“I was saying my prayers out there all day. Once it started to rain, I had two really close calls on the final lap but I made it through there somehow. At that point, it’s just all luck,” she said. “It was sketchy out there once it started to rain. The paint was slick and there are a lot of nervous riders. The course wasn’t hard enough to weed out the peloton like it normally would.”
Due to the late crashes, only 13 riders finished with the lead group at 18 seconds back. Laura Van Gilder came in at 51st and Kimberly Bruckner at 55th, both at 1:04 back. Mari Holden and Tina Mayolo, 81st and 82nd respectively, came across at 8:03 back while Amber Neben did not finish.
“People were just tumbling everywhere,” said Mayolo, who got caught up behind the pileup with 8 km to go. “At that point we were off the back and it was impossible to come back.”
Things were quiet in the first lap. Cycling legend Jeannie Longo-Ciprelli was at the front wearing some cra-a-a-zy old-school helmet, gardening gloves and her water-bottle cage on her seatpost. Longo-Ciprelli finished 59th at 1:04 back.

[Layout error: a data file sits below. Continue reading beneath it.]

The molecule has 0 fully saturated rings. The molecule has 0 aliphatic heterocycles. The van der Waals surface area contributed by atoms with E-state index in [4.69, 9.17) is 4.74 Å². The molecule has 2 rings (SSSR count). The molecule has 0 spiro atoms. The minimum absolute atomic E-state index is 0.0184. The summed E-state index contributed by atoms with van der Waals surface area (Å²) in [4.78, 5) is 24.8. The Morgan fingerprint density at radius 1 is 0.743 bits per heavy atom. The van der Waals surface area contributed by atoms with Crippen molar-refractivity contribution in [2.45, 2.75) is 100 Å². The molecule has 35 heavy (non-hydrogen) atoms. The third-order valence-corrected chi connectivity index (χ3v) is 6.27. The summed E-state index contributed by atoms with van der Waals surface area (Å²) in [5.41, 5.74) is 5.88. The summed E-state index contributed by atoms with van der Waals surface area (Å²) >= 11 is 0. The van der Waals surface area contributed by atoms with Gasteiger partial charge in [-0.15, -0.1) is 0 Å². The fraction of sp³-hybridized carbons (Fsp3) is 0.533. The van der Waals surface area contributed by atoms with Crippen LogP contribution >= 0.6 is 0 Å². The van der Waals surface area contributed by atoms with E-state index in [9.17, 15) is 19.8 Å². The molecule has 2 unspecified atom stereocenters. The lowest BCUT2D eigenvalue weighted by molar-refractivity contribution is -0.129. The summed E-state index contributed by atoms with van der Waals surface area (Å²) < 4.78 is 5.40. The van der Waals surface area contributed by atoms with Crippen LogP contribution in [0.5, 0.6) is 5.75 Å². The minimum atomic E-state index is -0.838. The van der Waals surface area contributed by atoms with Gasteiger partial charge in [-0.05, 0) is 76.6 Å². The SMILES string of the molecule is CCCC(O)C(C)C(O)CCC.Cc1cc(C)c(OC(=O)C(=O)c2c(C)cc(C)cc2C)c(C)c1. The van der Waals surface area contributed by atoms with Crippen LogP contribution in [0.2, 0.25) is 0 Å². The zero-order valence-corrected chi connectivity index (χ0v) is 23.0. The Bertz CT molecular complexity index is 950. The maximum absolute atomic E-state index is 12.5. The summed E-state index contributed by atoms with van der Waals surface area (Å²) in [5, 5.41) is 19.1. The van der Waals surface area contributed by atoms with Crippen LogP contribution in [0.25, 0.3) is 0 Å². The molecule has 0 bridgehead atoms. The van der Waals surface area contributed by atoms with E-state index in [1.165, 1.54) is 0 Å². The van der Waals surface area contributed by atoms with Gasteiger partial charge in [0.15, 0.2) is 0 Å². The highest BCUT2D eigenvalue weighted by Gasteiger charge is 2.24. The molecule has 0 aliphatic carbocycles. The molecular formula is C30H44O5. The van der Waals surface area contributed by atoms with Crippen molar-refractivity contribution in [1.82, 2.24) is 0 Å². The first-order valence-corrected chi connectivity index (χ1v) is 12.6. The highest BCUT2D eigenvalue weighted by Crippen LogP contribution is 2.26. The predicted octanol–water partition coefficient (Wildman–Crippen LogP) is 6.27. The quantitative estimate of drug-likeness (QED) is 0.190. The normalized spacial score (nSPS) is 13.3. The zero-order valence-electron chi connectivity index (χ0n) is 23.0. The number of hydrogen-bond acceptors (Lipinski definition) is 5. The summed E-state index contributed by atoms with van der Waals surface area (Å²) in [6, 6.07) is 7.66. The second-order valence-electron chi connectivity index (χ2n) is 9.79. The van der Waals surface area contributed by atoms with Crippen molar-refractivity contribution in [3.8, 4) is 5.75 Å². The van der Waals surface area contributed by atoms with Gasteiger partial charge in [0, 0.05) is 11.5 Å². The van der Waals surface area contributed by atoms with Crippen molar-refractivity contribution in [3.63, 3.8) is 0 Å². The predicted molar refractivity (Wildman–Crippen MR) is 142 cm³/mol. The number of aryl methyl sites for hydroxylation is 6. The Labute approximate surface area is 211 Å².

Holden made a move in the second lap and opened up a small gap, but so early in the race it was difficult to make the move stick. German pre-race favorite and World Cup champion Petra Rossner crashed hard in the third lap and abandoned with cuts to the cheek and chin.
Canadian Lynn Bessette abandoned in the fourth lap and the group stayed together until the sixth lap, when four riders including Wednesday’s time trial champion Zoulfia Zabirova peeled off the front.
French rider Catherine Marsal and 1997 world champion Italian Alessandra Cappellotto had a go before being reeled in during the seventh lap. Russian Svetlana Boubnenkova built up a small, 12-seccond gap in the eighth lap with German Judith Arndt chasing. Another crash late in the eighth lap sent two Americans and another half-dozen riders sprawling to the ground.